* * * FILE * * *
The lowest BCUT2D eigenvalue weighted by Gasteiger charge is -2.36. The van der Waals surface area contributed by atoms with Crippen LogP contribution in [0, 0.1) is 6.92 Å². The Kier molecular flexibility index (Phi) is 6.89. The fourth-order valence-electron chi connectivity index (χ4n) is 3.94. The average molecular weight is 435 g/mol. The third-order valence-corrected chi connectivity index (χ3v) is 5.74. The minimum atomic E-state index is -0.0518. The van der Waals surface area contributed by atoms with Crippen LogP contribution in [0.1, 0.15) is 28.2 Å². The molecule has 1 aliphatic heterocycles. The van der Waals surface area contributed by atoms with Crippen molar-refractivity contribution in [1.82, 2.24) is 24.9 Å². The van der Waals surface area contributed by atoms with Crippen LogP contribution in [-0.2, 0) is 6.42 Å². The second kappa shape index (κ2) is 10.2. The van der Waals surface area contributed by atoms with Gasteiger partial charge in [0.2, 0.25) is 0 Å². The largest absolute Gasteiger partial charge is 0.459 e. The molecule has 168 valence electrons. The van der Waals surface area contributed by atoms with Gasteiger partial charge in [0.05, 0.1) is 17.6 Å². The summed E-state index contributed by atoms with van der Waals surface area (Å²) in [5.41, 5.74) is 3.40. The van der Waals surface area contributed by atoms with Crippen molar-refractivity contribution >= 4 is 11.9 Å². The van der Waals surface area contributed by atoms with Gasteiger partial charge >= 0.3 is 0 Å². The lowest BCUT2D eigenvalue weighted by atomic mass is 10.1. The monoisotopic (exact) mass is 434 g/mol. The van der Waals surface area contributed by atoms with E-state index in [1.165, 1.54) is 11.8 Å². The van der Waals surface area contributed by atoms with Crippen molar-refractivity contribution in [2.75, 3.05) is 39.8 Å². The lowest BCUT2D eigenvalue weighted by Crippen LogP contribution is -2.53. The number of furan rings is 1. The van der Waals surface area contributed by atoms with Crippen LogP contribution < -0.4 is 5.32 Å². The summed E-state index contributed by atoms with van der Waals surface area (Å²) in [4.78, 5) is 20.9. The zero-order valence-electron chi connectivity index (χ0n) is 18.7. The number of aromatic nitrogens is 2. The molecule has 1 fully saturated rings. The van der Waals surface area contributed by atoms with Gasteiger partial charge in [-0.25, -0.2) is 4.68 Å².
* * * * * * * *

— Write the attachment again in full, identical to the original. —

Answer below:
The lowest BCUT2D eigenvalue weighted by Gasteiger charge is -2.36. The van der Waals surface area contributed by atoms with Crippen LogP contribution in [0, 0.1) is 6.92 Å². The Kier molecular flexibility index (Phi) is 6.89. The fourth-order valence-electron chi connectivity index (χ4n) is 3.94. The average molecular weight is 435 g/mol. The third-order valence-corrected chi connectivity index (χ3v) is 5.74. The minimum atomic E-state index is -0.0518. The van der Waals surface area contributed by atoms with Crippen LogP contribution in [0.1, 0.15) is 28.2 Å². The molecule has 1 aliphatic heterocycles. The van der Waals surface area contributed by atoms with Crippen molar-refractivity contribution in [1.82, 2.24) is 24.9 Å². The van der Waals surface area contributed by atoms with Crippen LogP contribution in [-0.2, 0) is 6.42 Å². The second kappa shape index (κ2) is 10.2. The van der Waals surface area contributed by atoms with Gasteiger partial charge in [0.2, 0.25) is 0 Å². The largest absolute Gasteiger partial charge is 0.459 e. The molecule has 168 valence electrons. The van der Waals surface area contributed by atoms with Gasteiger partial charge in [0.05, 0.1) is 17.6 Å². The summed E-state index contributed by atoms with van der Waals surface area (Å²) in [5.41, 5.74) is 3.40. The van der Waals surface area contributed by atoms with Crippen molar-refractivity contribution >= 4 is 11.9 Å². The van der Waals surface area contributed by atoms with Gasteiger partial charge >= 0.3 is 0 Å². The lowest BCUT2D eigenvalue weighted by atomic mass is 10.1. The monoisotopic (exact) mass is 434 g/mol. The van der Waals surface area contributed by atoms with E-state index in [1.165, 1.54) is 11.8 Å². The van der Waals surface area contributed by atoms with Crippen molar-refractivity contribution in [2.75, 3.05) is 39.8 Å². The lowest BCUT2D eigenvalue weighted by Crippen LogP contribution is -2.53. The number of furan rings is 1. The van der Waals surface area contributed by atoms with Crippen LogP contribution < -0.4 is 5.32 Å². The summed E-state index contributed by atoms with van der Waals surface area (Å²) in [4.78, 5) is 20.9. The zero-order valence-electron chi connectivity index (χ0n) is 18.7. The number of aromatic nitrogens is 2. The molecule has 1 fully saturated rings. The van der Waals surface area contributed by atoms with Gasteiger partial charge in [-0.25, -0.2) is 4.68 Å².